Aimee Mann

The Keswick Theater, Glenside, PA

Aimee Mann Lawsuit

Fittingly enough for these times, the Philadelphia area got a therapeutic dose of Mental Illness when Aimee Mann came through at the start of her spring tour. The literate songstress’s eighth solo album (no, holiday collections don’t count) is as beautifully, unflinchingly depressing as she’s ever gotten. In front of a warmly appreciative crowd, however, the same material came out more sweet than somber.

We were well set up by Jonathan Coulton, looking like a scruffier, more hipster-ish Ben Folds and singing about self-hating squid, internet cat photos and zombies. His brand of nerdy indie-pop specializes in juggling sad, serious and ridiculous until they’re inseparable—a great complement for Mann, who was happy to join him for a couple songs and some endearingly awkward improv banter. He came back to return the favor for parts of the main act, and the pair’s vocal harmonies were always a delight.

Strumming and swaying in cute pink cowboy boots, Mann spun a 90-minute set that spanned her entire catalogue and seemingly breezed by in a blink. With only a couple songs you might consider obligatory favorites—mainly those award-winning pieces from the Magnolia soundtrack—she was free to mix staples (a stripped-down “4th of July,” the bouncy “Long Shot” and “Labrador”) alongside pleasantly surprising deep cuts like “Little Bombs” and “Borrowing Time.” Two-thirds of Mental Illness went down excellently as well, especially the slinky “Patient Zero.”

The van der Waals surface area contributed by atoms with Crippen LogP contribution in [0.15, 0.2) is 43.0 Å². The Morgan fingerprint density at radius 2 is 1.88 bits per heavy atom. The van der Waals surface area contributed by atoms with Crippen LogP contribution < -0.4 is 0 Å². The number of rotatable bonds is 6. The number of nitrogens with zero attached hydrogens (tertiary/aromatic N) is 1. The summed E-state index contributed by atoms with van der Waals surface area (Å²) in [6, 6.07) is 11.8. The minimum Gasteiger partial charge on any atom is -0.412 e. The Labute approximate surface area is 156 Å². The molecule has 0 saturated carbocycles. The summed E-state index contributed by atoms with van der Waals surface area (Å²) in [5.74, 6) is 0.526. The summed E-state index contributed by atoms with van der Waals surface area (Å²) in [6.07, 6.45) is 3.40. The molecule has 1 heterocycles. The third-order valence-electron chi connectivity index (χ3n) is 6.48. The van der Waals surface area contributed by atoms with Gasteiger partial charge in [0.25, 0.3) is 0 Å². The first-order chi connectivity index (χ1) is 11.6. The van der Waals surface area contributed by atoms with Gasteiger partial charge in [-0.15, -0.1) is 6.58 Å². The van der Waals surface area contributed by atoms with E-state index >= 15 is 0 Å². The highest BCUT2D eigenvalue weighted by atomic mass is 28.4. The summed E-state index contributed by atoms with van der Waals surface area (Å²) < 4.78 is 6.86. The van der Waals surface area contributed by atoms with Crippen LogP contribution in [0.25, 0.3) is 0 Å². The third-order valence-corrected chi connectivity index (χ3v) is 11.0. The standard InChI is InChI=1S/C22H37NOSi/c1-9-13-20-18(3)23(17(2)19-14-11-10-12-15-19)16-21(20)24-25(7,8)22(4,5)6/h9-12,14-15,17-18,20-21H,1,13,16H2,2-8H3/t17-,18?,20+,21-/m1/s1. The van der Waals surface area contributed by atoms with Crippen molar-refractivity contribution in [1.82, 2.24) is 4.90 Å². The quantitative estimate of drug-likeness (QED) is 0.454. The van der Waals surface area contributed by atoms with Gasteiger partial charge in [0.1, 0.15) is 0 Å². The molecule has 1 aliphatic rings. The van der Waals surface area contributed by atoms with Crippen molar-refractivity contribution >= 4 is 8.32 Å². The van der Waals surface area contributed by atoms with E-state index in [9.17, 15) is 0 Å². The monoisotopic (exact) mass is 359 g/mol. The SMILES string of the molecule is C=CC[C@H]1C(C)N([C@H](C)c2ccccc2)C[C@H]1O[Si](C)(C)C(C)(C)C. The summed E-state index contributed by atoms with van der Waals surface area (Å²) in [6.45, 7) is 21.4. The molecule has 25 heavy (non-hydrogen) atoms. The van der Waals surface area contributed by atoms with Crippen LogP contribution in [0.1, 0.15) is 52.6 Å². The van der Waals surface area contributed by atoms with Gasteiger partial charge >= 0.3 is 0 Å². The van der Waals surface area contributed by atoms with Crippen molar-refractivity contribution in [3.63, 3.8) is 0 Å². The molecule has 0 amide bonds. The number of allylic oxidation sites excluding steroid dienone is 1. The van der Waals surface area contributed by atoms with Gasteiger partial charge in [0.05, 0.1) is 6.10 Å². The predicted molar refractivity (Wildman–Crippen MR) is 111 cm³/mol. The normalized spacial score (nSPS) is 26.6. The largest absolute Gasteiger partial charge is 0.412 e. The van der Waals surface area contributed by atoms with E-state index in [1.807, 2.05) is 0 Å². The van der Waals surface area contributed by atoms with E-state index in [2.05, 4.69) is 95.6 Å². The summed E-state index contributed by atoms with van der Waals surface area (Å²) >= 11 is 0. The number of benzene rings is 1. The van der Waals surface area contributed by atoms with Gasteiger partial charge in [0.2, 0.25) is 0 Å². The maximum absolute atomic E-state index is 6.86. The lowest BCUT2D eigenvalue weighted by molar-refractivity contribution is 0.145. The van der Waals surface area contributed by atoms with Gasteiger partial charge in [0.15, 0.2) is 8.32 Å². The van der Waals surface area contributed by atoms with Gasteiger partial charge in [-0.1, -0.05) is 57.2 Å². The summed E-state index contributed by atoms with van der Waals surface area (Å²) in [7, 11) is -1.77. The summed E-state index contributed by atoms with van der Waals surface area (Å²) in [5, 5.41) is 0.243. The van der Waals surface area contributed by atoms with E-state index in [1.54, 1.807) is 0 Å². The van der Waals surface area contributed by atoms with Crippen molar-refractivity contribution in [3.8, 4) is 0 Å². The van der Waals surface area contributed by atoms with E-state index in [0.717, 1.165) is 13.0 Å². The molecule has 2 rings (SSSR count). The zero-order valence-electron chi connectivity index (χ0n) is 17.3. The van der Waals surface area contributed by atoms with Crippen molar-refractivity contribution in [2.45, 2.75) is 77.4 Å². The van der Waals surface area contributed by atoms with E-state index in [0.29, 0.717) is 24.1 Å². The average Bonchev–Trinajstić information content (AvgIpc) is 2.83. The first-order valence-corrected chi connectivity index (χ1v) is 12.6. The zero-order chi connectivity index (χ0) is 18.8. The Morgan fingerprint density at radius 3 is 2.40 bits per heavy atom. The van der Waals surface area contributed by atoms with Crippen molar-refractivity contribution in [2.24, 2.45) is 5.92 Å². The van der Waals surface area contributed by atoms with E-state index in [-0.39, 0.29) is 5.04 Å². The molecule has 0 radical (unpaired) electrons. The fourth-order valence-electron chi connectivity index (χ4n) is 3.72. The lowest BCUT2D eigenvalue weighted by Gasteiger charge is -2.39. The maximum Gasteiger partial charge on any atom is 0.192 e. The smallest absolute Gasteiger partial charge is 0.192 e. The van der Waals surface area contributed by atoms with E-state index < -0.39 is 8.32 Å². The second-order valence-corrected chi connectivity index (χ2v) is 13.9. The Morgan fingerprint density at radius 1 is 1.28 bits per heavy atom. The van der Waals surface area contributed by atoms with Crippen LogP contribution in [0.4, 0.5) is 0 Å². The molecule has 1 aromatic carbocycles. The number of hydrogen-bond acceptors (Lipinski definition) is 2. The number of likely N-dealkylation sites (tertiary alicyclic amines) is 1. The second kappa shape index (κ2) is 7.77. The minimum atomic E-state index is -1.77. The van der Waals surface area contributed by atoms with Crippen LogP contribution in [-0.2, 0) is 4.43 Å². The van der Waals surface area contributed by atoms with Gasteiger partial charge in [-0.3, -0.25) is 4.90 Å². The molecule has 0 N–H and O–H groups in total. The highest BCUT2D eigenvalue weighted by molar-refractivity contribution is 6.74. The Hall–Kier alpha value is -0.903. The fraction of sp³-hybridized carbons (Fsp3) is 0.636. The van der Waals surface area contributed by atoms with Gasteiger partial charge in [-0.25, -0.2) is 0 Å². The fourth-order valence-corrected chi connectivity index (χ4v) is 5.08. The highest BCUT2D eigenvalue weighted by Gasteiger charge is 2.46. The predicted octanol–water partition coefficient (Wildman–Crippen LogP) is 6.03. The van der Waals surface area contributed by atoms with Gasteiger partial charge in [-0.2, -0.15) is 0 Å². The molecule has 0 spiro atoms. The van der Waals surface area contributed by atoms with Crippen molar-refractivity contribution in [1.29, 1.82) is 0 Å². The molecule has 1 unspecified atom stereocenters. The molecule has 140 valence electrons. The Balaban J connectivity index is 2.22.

If there was some light nervousness between songs, the music showed nothing of the kind (barring one mixed-up verse, which Mann started over with expert smoothness and charming self-deprecation). The quartet was hitting on all cylinders and her bewitching voice was in superb form throughout. The lack of an electric guitar interestingly left Jamie Edwards’ keys to add dashes of psychedelia or cabaret instead. He and bassist/singer Paul Bryan made a particular highlight trading solos on a smoky club-jazz encore of Harry Nilsson’s “One.” Otherwise the low-frills treatments put the exquisitely-crafted songs front and center, just as they deserve, and each one was a treat. As weird and screwed-up as life gets, with music like this to enrich it, we’ve never been so happy to be sad.

—Geno Thackara

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